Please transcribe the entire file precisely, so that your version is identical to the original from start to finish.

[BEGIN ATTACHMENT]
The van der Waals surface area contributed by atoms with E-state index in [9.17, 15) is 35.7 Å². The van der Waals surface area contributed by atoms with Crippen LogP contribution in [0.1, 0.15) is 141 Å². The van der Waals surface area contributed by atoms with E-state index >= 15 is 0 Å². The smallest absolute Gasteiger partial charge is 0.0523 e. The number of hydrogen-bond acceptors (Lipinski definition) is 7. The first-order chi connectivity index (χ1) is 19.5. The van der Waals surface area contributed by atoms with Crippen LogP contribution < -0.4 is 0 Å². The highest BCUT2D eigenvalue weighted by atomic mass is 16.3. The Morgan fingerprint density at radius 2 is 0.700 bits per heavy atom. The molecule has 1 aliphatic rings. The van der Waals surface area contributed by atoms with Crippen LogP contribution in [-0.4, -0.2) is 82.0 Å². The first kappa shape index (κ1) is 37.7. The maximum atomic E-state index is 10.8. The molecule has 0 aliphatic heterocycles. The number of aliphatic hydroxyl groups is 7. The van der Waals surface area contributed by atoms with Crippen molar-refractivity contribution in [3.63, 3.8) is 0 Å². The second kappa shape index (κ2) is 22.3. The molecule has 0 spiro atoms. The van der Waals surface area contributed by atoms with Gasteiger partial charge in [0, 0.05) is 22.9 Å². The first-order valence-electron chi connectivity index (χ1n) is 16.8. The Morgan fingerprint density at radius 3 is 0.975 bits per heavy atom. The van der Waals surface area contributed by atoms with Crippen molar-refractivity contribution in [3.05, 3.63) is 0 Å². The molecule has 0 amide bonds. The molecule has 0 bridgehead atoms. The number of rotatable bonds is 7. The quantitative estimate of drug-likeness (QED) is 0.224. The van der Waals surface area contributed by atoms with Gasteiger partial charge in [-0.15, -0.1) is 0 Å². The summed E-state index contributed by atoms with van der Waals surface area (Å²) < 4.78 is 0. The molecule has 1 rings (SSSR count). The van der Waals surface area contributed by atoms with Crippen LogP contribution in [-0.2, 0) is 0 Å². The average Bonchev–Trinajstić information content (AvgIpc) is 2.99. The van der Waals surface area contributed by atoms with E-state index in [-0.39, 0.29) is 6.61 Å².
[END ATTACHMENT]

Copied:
The van der Waals surface area contributed by atoms with E-state index in [9.17, 15) is 35.7 Å². The van der Waals surface area contributed by atoms with Crippen LogP contribution in [0.1, 0.15) is 141 Å². The van der Waals surface area contributed by atoms with E-state index >= 15 is 0 Å². The smallest absolute Gasteiger partial charge is 0.0523 e. The number of hydrogen-bond acceptors (Lipinski definition) is 7. The first-order chi connectivity index (χ1) is 19.5. The van der Waals surface area contributed by atoms with Crippen LogP contribution < -0.4 is 0 Å². The highest BCUT2D eigenvalue weighted by atomic mass is 16.3. The Morgan fingerprint density at radius 2 is 0.700 bits per heavy atom. The molecule has 1 aliphatic rings. The van der Waals surface area contributed by atoms with Crippen LogP contribution in [-0.4, -0.2) is 82.0 Å². The first kappa shape index (κ1) is 37.7. The maximum atomic E-state index is 10.8. The molecule has 0 aliphatic heterocycles. The number of aliphatic hydroxyl groups is 7. The van der Waals surface area contributed by atoms with Crippen molar-refractivity contribution in [3.63, 3.8) is 0 Å². The second kappa shape index (κ2) is 22.3. The molecule has 0 spiro atoms. The van der Waals surface area contributed by atoms with Gasteiger partial charge in [0, 0.05) is 22.9 Å². The first-order valence-electron chi connectivity index (χ1n) is 16.8. The Morgan fingerprint density at radius 3 is 0.975 bits per heavy atom. The van der Waals surface area contributed by atoms with Crippen molar-refractivity contribution in [3.05, 3.63) is 0 Å². The molecule has 0 amide bonds. The molecule has 0 bridgehead atoms. The number of rotatable bonds is 7. The quantitative estimate of drug-likeness (QED) is 0.224. The van der Waals surface area contributed by atoms with Gasteiger partial charge in [-0.15, -0.1) is 0 Å². The summed E-state index contributed by atoms with van der Waals surface area (Å²) < 4.78 is 0. The molecule has 1 rings (SSSR count). The van der Waals surface area contributed by atoms with Crippen LogP contribution in [-0.2, 0) is 0 Å². The average Bonchev–Trinajstić information content (AvgIpc) is 2.99. The van der Waals surface area contributed by atoms with E-state index in [-0.39, 0.29) is 6.61 Å².